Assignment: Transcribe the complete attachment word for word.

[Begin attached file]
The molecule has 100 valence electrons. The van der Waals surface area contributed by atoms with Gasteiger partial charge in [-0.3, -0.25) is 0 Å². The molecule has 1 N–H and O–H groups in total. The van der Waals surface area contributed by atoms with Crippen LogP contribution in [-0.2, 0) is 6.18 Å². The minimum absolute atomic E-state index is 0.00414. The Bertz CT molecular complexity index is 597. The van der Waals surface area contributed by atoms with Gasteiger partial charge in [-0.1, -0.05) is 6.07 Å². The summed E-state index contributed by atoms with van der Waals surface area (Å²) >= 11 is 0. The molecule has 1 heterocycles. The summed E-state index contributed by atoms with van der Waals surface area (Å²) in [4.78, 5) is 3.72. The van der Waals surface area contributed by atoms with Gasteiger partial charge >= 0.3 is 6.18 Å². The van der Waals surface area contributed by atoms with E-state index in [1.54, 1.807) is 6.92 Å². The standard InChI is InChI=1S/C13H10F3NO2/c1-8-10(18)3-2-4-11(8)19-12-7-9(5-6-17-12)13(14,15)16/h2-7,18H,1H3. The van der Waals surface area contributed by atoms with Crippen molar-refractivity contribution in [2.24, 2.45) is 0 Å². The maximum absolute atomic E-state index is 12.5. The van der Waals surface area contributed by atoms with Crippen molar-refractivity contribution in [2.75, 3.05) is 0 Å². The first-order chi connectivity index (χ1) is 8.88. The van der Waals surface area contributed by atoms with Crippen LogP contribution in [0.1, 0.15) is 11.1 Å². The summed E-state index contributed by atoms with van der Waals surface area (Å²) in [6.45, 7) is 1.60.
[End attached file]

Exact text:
The molecule has 100 valence electrons. The van der Waals surface area contributed by atoms with Gasteiger partial charge in [-0.3, -0.25) is 0 Å². The molecule has 1 N–H and O–H groups in total. The van der Waals surface area contributed by atoms with Crippen LogP contribution in [-0.2, 0) is 6.18 Å². The minimum absolute atomic E-state index is 0.00414. The Bertz CT molecular complexity index is 597. The van der Waals surface area contributed by atoms with Gasteiger partial charge in [-0.1, -0.05) is 6.07 Å². The summed E-state index contributed by atoms with van der Waals surface area (Å²) >= 11 is 0. The molecule has 1 heterocycles. The summed E-state index contributed by atoms with van der Waals surface area (Å²) in [4.78, 5) is 3.72. The van der Waals surface area contributed by atoms with Gasteiger partial charge >= 0.3 is 6.18 Å². The van der Waals surface area contributed by atoms with E-state index in [1.54, 1.807) is 6.92 Å². The standard InChI is InChI=1S/C13H10F3NO2/c1-8-10(18)3-2-4-11(8)19-12-7-9(5-6-17-12)13(14,15)16/h2-7,18H,1H3. The van der Waals surface area contributed by atoms with Crippen molar-refractivity contribution in [2.24, 2.45) is 0 Å². The maximum absolute atomic E-state index is 12.5. The van der Waals surface area contributed by atoms with Crippen molar-refractivity contribution in [2.75, 3.05) is 0 Å². The first-order chi connectivity index (χ1) is 8.88. The van der Waals surface area contributed by atoms with Crippen LogP contribution in [0.1, 0.15) is 11.1 Å². The summed E-state index contributed by atoms with van der Waals surface area (Å²) in [6.45, 7) is 1.60.